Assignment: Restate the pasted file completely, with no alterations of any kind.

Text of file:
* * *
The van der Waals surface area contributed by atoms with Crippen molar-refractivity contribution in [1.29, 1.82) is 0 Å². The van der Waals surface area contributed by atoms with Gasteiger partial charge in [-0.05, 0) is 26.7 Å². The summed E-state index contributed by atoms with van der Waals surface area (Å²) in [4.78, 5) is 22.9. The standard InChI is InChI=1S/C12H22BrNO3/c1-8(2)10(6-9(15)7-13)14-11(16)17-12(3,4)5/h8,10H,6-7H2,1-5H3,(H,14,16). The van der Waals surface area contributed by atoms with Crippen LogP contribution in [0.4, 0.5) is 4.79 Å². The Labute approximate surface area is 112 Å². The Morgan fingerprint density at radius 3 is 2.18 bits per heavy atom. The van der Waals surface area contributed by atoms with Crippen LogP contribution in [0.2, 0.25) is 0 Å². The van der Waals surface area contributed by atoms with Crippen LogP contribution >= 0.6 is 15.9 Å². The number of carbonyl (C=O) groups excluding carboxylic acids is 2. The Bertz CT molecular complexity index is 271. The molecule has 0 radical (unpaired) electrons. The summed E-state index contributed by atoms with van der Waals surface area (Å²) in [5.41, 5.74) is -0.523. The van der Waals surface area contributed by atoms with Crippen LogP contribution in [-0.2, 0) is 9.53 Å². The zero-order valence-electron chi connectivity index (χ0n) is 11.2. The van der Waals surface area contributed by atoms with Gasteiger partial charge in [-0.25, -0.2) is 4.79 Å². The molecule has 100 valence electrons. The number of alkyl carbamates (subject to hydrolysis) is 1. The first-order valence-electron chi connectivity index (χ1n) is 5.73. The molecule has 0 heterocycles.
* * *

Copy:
The van der Waals surface area contributed by atoms with Crippen molar-refractivity contribution in [1.29, 1.82) is 0 Å². The van der Waals surface area contributed by atoms with Gasteiger partial charge in [-0.05, 0) is 26.7 Å². The summed E-state index contributed by atoms with van der Waals surface area (Å²) in [4.78, 5) is 22.9. The standard InChI is InChI=1S/C12H22BrNO3/c1-8(2)10(6-9(15)7-13)14-11(16)17-12(3,4)5/h8,10H,6-7H2,1-5H3,(H,14,16). The van der Waals surface area contributed by atoms with Crippen LogP contribution in [0.4, 0.5) is 4.79 Å². The Labute approximate surface area is 112 Å². The Morgan fingerprint density at radius 3 is 2.18 bits per heavy atom. The van der Waals surface area contributed by atoms with Crippen LogP contribution in [0.2, 0.25) is 0 Å². The van der Waals surface area contributed by atoms with Crippen LogP contribution >= 0.6 is 15.9 Å². The number of carbonyl (C=O) groups excluding carboxylic acids is 2. The Bertz CT molecular complexity index is 271. The molecule has 0 radical (unpaired) electrons. The summed E-state index contributed by atoms with van der Waals surface area (Å²) in [5.41, 5.74) is -0.523. The van der Waals surface area contributed by atoms with Crippen LogP contribution in [-0.2, 0) is 9.53 Å². The zero-order valence-electron chi connectivity index (χ0n) is 11.2. The van der Waals surface area contributed by atoms with Gasteiger partial charge in [-0.25, -0.2) is 4.79 Å². The molecule has 100 valence electrons. The number of alkyl carbamates (subject to hydrolysis) is 1. The first-order valence-electron chi connectivity index (χ1n) is 5.73. The molecule has 0 heterocycles.